Sharon is part of the “sandwich generation” – those who are taking care of aging parents while raising children of their own. With kids staying home, or returning home through their 20’s, this generation is only getting bigger.
A few years ago, Sharon was probably one of your go-to people for events or kids’ Sunday school. Today, she might seem frustrated, guilty or distant. Sharon is wearing out. Here is her story:
Last week, Sharon hit a wall. Not literally, although people under this kind of stress have been proven to have more accidents.
No, last week Sharon just reached a spot where she couldn’t go any further. Job stress is normal, and Sharon is a healthcare specialist, in an industry that can be very stressful. She also has a husband, kids and parents.
Sharon’s parents are getting older. Every week it seems like they need a little more of her energy. On top of that, her teens have her running 24/7. Even when she isn’t physically transporting them, she finds that a part of her brain goes on the trip, looking for danger and worrying over potential problems. When she prays, she wonders if she has covered all the bases, or if her kids will invent some new way to get in trouble that she hasn’t imagined yet.
Last week, Sharon’s husband came down with the flu in the middle of the night. After two hours of tending to him, Sharon crawled back in bed at 4am, only to have her alarm go off at 6am. By 8am, all the kids were out the door to school. After thoroughly scouring the bathroom, at about 10 o’clock, Sharon got a call that her mom had fallen.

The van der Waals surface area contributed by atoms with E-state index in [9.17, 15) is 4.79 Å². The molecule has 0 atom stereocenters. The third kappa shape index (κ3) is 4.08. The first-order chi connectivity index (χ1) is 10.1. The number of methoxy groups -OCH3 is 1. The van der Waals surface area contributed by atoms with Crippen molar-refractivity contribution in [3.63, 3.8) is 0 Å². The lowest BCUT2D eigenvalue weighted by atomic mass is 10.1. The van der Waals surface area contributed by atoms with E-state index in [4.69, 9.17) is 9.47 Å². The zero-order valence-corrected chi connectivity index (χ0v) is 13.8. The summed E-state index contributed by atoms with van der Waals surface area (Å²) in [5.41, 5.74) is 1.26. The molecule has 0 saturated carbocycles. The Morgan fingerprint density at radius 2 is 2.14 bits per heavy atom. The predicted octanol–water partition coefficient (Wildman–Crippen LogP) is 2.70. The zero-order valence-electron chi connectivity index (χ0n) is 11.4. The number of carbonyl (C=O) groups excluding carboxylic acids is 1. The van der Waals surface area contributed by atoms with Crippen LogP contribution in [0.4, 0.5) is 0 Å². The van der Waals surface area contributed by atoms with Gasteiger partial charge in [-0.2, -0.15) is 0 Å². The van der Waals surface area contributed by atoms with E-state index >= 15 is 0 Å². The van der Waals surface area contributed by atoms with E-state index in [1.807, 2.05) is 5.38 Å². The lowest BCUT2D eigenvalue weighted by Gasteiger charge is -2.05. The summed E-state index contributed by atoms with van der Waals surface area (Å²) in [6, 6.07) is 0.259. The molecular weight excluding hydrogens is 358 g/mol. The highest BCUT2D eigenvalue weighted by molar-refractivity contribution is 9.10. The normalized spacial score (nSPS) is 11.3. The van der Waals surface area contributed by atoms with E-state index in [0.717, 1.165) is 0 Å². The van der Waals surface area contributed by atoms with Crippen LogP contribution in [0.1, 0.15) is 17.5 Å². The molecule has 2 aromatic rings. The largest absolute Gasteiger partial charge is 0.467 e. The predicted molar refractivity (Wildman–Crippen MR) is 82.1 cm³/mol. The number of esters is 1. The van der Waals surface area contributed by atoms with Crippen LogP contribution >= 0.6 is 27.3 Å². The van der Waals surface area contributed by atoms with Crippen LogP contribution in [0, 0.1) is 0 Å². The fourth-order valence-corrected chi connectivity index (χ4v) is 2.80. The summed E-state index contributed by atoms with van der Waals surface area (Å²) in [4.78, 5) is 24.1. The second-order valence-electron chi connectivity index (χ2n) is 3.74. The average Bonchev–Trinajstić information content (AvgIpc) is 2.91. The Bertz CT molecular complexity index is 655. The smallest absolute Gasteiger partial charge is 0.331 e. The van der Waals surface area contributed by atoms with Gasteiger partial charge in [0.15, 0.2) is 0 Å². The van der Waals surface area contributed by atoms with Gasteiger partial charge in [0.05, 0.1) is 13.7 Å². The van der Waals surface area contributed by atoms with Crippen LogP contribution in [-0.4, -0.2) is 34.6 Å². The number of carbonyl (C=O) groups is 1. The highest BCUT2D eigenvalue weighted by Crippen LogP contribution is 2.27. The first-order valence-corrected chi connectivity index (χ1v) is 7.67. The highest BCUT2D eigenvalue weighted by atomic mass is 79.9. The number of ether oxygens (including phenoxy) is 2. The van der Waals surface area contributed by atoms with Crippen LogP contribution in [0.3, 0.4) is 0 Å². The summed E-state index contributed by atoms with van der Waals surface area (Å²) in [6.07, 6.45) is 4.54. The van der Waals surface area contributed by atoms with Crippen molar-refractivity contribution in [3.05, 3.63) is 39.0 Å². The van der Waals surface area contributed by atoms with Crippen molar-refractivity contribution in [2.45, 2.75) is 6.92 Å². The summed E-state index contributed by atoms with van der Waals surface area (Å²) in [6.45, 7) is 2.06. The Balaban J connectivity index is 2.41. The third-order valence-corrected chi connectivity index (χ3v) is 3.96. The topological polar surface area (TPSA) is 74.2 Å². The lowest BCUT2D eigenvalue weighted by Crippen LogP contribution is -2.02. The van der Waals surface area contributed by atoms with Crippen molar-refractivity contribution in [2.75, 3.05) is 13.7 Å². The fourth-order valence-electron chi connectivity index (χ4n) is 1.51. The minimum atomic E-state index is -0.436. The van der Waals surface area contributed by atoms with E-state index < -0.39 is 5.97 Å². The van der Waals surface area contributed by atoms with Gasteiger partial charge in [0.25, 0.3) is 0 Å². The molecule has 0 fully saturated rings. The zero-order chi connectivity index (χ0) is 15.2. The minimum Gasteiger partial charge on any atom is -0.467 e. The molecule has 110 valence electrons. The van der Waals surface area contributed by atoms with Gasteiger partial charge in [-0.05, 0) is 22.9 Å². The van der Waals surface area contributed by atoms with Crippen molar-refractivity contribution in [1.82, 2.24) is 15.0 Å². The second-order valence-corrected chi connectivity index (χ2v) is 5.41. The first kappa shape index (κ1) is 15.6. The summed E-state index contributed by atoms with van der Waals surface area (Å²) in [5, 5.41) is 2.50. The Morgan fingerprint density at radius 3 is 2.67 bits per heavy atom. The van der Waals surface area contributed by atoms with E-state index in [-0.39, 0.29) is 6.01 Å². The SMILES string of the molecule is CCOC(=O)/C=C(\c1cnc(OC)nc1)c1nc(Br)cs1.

A quick run to her parents’ house showed that her mom wasn’t seriously injured…this time, but the bruises will be there for a while. Sharon’s ride home was shadowed by conflicting thoughts on what her next step in adult care might be. Sharon tried to pray, but with exhaustion fogging her brain, it seemed like she was mouthing the words, or maybe God isn’t responding?
Her daughter, Janie, went someplace after school and forgot to tell anyone. Hours later, when Sharon was just about to call the police, she came prancing into the house, unaware of the doom scenarios that had been flashing through Sharon’s mind while she cleaned the bathroom (again) and made soup for her husband. Six hours later, Sharon heard a noise, and pulled herself out of bed to find Janie, frantically trying to put together a homework assignment. “I forgot, Mom!”
“Is this just normal teen angst, or is Janie starting to unravel?” Sharon’s doom scenarios started to flash through her head again as she returned to a fitful sleep.
How do you serve God under extreme stress? Sharon needs to know. She is fully aware that Martin Luther said that he prayed four hours before ever attempting a day. She can’t measure up. Carting the kids starts at 6:30am, parents’ errands increasingly take the spare hours of her afternoons, and hubby and kids need her attention at night. Once in a blue moon, she finds she has a couple hours to herself, and frankly she wants to sleep.
Sharon loves those books of devotionals – 3-5 paragraphs that she can read in the car. They are usually uplifting and remind her that God hasn’t forgotten her. Most weeks, church is just another obligation, but those moments when God breaks through make it all worth while.
Can you help Sharon? The pressures are so intense that she might just lose her identity. She wants to know that God really does see her predicament and is actually listening. Would you give her a few moments at the altar this week, allowing her to really cast all her care on Him because He cares for her? Will you help her connect with others in a similar place in life so she can trade resources and information while getting some much-needed friendship?
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